Property firms merge into giant |

Property firms merge into giant

Two independent property management firms have merged to create one of the three biggest companies of that type in Aspen – and the only one of the big three that isn’t part of a chain.

Longtime company owners Chuck Frias and Tim Clark merged their businesses – Frias Properties of Aspen and Aspen Classic Properties – earlier this summer. They are equal partners in the new venture, which kept the Frias Properties name.

Frias said he could no longer run his property management and real estate sales company alone due to growth since he bought it in January 1988. He was seeking the right partner and approached Clark, a friendly competitor who had owned and operated his own firm for eight years.

Clark said his company had grown to a size equal to Frias’ due to mergers and acquisitions over the years.

The merger worked well because it helps them compete more effectively in an industry that has been dominated by consolidations. Both partners said it was important for them to keep operating as an independent company.

“The other companies keep getting gobbled up,” said Frias. “We’re one of the few big guys that are locally owned and operated.” Impressive statistics The other big property management firms in Aspen are Coates, Reid and Waldron, which is now owned by Resort Quest, and Aspen Lodging Co., part of the Vail-based East-West Properties conglomerate.

Another big company is The Gant, which has always been part of Destination Resorts. Unlike the other firms, its properties are in one large complex.

The merger gives the new Frias Properties more than 250 rental units under its management umbrella in Aspen, according to Clark. Those properties range from large, single-family homes to studio condominiums. They also manage the Independence Square Hotel.

Frias said the merger should push the firm’s gross real estate sales over $60 million annually, making it one of the top five firms in Aspen for gross sales.

He also anticipates the firm will top $10 million in gross sales of rental units in 2001.

Clark said he believes the local control of their firm benefits their clients. He noted that both he and Frias have a hands-on management style.

“Being independent and not publicly held allows us to be better in touch and in communication with our customers,” he said.

In addition, Frias noted, their firm is the only one among the largest property managers whose profits remain totally within the Roaring Fork Valley.

The merged firms combined have 60 employees in property management and about 80 total, including real estate brokers, according to Clark. Frias said no employees were laid off due to the merger. Everyone retained their tenure and the two firms melded the best of their benefits, he said.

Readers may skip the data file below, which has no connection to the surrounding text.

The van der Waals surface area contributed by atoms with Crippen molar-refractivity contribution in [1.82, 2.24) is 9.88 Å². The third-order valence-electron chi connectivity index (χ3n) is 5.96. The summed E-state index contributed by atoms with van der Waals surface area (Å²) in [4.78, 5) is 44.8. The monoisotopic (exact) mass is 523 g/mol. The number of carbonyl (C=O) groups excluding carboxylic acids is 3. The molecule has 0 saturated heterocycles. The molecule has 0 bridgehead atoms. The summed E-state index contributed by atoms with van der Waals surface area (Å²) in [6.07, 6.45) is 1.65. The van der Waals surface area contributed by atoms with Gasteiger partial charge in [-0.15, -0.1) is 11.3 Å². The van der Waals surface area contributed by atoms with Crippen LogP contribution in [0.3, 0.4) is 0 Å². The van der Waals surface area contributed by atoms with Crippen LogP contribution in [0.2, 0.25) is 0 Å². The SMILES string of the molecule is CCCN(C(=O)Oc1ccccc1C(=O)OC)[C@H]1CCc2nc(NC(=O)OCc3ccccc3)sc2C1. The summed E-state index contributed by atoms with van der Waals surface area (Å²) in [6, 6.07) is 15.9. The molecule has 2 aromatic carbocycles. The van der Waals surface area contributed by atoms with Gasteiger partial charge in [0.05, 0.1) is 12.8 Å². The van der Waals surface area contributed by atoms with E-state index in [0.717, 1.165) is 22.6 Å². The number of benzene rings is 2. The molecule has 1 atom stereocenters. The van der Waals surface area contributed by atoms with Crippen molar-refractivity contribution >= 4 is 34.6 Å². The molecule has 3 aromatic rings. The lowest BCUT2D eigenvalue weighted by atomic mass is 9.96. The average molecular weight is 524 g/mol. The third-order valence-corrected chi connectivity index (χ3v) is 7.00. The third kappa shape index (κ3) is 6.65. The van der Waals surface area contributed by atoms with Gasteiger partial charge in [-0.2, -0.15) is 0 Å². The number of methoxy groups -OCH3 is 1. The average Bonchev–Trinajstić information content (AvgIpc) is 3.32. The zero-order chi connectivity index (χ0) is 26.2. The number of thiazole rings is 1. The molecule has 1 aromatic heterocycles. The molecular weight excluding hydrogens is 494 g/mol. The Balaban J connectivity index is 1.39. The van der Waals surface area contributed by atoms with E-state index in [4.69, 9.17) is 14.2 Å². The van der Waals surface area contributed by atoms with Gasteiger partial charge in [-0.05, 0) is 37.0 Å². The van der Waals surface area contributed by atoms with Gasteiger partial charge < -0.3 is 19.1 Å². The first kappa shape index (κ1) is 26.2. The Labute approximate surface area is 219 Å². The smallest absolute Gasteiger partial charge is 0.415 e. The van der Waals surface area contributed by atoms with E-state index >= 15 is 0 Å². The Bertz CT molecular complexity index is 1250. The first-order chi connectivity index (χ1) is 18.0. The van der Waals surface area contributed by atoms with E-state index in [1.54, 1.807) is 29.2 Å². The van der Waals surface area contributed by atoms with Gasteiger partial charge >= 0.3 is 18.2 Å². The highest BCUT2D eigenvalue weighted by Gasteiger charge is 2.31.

Like every business in Aspen, finding and retaining good workers is one of the biggest challenges.

“I lose more sleep over that than anything else,” said Frias.

The firm keeps nearly all its employees year-round, though it doesn’t necessarily need them all that time. It’s the only way to ensure that they keep a reliable staff, he said. Eyeing growth Frias, 47, and Clark, a 36-year-old Aspen native, believe they can add to their firm’s rental pool and rent what they have more frequently despite drastic changes in trends in Aspen over the last decade.

Owners are using their second homes more often and are renting less, according to Frias. The strong economy has also provided less incentive for owners to rent out their units, he said. They want to use the units when they can and don’t need the rental income.

Clark said they hope to offer homeowners increased incentives to get those units into the rental pool.

The challenge in renting units is convincing potential customers that Aspen actually offers affordable units. Renting “economy” units has become more difficult over the years.

“I can put people in units for the same as anywhere else, and they’re better,” said Frias. “People just think of Aspen and luxury. That works against us.”

Frias and Clark anticipate a beefed-up marketing effort to help change that perception. In addition to an in-house sales and marketing team, they also hired R.J. Gallagher of Gallagher-Sharp West as a consultant.

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